Historic Commission Rejects Voting Rights Mural
Without debating content or artist, commission finds mural needs to wait for guidelines to be approved.
The Historic Preservation Commission rejected a proposal Monday afternoon to paint a 10-story mural on the side of a building owned by one its own members.
The piece, entitled “Voting Rights are Human Rights,” was to be painted by artist Shepard Fairey on the south side of the 12-story Railway Exchange Building, 229 E. Wisconsin Ave., owned by Patti Keating Kahn. The plan, being coordinated by Stacey Williams-Ng‘s Wallpapered City firm, was to have the piece installed by the Democratic National Convention in two weeks.
But the commission unanimously rejected the piece, with Keating Kahn in abstention, not for its content, nor its author. “The actual artwork is irrelevant,” said Alderman Robert Bauman, noting the commission isn’t legally empowered to consider such things.
But those guidelines never came, until a subcommittee met last week to create a draft framework. The framework would allow Fairey’s voting rights mural if it was painted on removable panels and complied with certain size restrictions. It would prevent murals from being painted on previously unpainted masonry at Keating Kahn wants Fairey to do. The commission briefly discussed the framework on Monday, but took no action. The body held the matter pending a full report and public hearing.
With no guidelines, the commission balked at approving Keating Kahn’s request to have the mural painted on the south side of her building. “I would not do something to a building that is so significant to the city’s history that would be detrimental to its future,” said Keating Kahn, who owns two buildings downtown.
She said she selected the south facade because it was originally planned to be rebuilt when a second tower was built. This companion building to the 1899 tower never materialized and Keating Kahn said she’s left with two rough walls while she’s worked to restore the significant east and north facades. “This building is half of what is supposed to be.”
“We are concerned about possibly making precedent-setting decisions without those guidelines in place,” said the Milwaukee Preservation Alliance‘s newly-installed executive director Jeremy Ebersole. The executive director is not a commission member.
“I totally agree with you,” said Bauman. “It seems out of order to take up the application before the guidelines.”
“The merits of the project I believe are pretty terrific,” said commissioner Sally Peltz. But she said she couldn’t support moving the project forward today.
A letter signed by 130 people, including many local artists, objects to Fairey’s mural based on Fairey himself and asked for the approval to be postponed, a move that would effectively kill its installation.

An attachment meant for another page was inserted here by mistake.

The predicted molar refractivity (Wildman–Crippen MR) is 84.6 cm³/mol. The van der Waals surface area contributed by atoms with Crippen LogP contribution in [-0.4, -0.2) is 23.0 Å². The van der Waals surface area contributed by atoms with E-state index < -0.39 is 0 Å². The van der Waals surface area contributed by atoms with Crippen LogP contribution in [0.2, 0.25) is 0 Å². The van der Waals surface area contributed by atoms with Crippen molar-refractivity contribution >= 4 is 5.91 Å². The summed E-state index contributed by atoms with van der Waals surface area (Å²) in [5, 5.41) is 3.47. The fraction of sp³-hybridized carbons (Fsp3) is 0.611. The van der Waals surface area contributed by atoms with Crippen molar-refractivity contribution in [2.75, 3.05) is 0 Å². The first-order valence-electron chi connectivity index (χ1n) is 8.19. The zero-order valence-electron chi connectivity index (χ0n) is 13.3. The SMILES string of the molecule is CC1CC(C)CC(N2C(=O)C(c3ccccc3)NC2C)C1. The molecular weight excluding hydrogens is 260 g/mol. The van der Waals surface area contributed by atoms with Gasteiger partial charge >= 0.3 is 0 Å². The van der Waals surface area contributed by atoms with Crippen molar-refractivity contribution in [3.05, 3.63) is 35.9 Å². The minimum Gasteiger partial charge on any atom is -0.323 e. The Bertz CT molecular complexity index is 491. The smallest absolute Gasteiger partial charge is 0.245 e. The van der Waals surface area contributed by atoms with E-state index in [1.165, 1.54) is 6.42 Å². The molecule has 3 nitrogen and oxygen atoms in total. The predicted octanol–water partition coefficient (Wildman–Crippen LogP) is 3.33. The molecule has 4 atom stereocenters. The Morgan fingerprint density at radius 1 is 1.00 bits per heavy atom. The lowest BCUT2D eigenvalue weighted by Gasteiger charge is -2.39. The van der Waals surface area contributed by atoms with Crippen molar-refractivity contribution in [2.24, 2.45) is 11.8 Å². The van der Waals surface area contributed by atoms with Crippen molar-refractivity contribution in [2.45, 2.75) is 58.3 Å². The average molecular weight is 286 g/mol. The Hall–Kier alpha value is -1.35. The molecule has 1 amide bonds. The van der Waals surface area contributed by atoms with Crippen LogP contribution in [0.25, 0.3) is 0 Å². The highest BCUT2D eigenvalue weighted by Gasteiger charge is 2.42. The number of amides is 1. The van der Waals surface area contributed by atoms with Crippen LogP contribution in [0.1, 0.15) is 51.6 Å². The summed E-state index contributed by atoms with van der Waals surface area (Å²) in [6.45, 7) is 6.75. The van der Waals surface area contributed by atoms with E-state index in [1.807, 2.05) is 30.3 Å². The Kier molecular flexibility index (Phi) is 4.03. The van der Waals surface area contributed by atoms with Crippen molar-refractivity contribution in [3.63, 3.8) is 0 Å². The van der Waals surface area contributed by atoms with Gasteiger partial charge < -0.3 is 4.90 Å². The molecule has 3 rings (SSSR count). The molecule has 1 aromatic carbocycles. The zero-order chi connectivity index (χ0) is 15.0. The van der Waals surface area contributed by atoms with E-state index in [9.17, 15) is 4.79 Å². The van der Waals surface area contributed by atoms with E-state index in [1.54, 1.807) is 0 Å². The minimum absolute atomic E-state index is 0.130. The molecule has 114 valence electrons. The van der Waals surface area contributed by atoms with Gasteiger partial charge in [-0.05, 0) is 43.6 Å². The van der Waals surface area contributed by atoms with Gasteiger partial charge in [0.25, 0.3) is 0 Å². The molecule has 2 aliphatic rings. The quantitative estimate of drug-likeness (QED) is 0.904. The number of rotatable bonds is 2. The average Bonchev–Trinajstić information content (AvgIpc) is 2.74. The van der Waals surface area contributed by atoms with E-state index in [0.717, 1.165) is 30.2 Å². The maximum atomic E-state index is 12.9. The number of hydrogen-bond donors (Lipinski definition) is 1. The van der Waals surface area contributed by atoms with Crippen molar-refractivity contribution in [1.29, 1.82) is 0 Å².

The three-page letter cites a website that accuses Fairey of plagiarism and references his 2009 lawsuit, which ultimately led to criminal charges against Fairey for destroying evidence of the source image used for his 2008 Hope image in support of Barack Obama‘s Presidential campaign. Fairey pled guilty and made restitution by paying a fine and serving community service.
The letter also criticizes Milwaukee arts groups for support Fairey over local artists of color. “We find it troubling that our city’s arts institutions and funders would consider giving resources to a problematic white male artist who purports to represent [Black, indigenous and people of color] people, but has not reached out to Milwaukee’s BIPOC artists,” says the letter submitted by Erick Ledesma. Katie Avila Loughmiller is also a signatory of the letter and briefly spoke at the meeting.
The Fairey piece was to be funded by the Black Box Fund and had received the backing of the Wisconsin Department of Tourism.
“I don’t think we have ever had three digits of objection to any proposals before this body,” said commission staffer Tim Askin. Keating Kahn said it was irrelevant because the objections were over something the commission does not regulate. Bauman said it was a matter of fact that the submissions came, but yes, the commission could not consider them.
When Williams-Ng tried to speak for a second time before the commission voted, Bauman, the acting chair, cut her off. “If you think it’s inappropriate you’re free to file a legal action to challenge our actions today,” he said. Bauman had at various points also cut off other speakers that attempted to speak on the content of the mural.
A report from the commission staff opposed approving the mural unless it was painted on removable panels.
For more on the proposed mural, see our coverage from July.
Urban Milwaukee is a tenant in the Colby Abbot Building owned by the Kahn family.
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